Park considered what she had planned to achieve for the year, and noted that her end goal was to produce her own educational and personal development events, where she would be on stage with all of the speakers that she looked up to.
“For the longest time I’ve wanted to create online courses and education to help people fast-track their success; it’s such a passion of mine. If I can share my knowledge and skills, and help an up-and-comer that might not have access mentors or resources, then I really want to do that,” she said.
And so, Park put the plan to work and will soon launch her online masterclass, 7 Steps to Event Success.
Her masterclass – including seven modules, more than 30 videos, templates, checklists, and activities – is also a way for fellow event professionals to upskill during their downtime.
“I’m adapting my goals. I’m looking at 2020 goals, and asking: what from this can I still do, or what can I adapt to still move in the right direction to get there?”
The COVID-19 pandemic has also taught Park that she was completely reliant on one stream of income – a position she never wants to be in again – and this is something she is actively addressing.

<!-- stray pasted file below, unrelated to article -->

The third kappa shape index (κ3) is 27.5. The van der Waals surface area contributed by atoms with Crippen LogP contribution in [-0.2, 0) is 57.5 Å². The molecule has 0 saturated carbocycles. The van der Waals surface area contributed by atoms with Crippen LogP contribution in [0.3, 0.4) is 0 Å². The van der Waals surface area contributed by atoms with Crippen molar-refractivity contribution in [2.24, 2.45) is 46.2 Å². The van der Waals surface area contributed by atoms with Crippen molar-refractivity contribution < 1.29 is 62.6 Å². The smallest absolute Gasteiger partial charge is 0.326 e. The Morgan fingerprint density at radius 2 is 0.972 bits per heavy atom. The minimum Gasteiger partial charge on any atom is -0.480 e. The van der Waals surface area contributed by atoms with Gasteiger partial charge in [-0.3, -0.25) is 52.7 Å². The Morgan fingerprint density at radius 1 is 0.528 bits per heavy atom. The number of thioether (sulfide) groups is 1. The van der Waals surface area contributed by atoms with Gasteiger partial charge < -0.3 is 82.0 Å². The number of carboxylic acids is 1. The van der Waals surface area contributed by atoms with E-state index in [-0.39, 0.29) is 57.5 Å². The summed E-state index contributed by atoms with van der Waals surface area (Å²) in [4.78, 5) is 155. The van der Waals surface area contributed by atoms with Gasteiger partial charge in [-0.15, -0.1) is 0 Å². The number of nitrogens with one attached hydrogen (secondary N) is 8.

And while Park has certainly had tough days, she admits that “resilience has been key” during this time, and that she has had to remove expectations.
“I’ve had to reshape the way I think about productivity. I think that is important for everyone. I don’t know a single person that hasn’t been affected somewhat by this (COVID-19). It’s a complete shift,” she said.
Park has used this time to reflect on the kinds of events she wants to work on in the future, what types of clients she’d like, and reassessed what’s important to her.
“For me, it always comes back to this: I need to be so clear on my goals, but civil in the way that I reach them. It comes back to being able to adapt. The essence of it is: know where you’re going but be flexible in how you get there.”
And that’s a sound piece of advice we could all benefit from right now.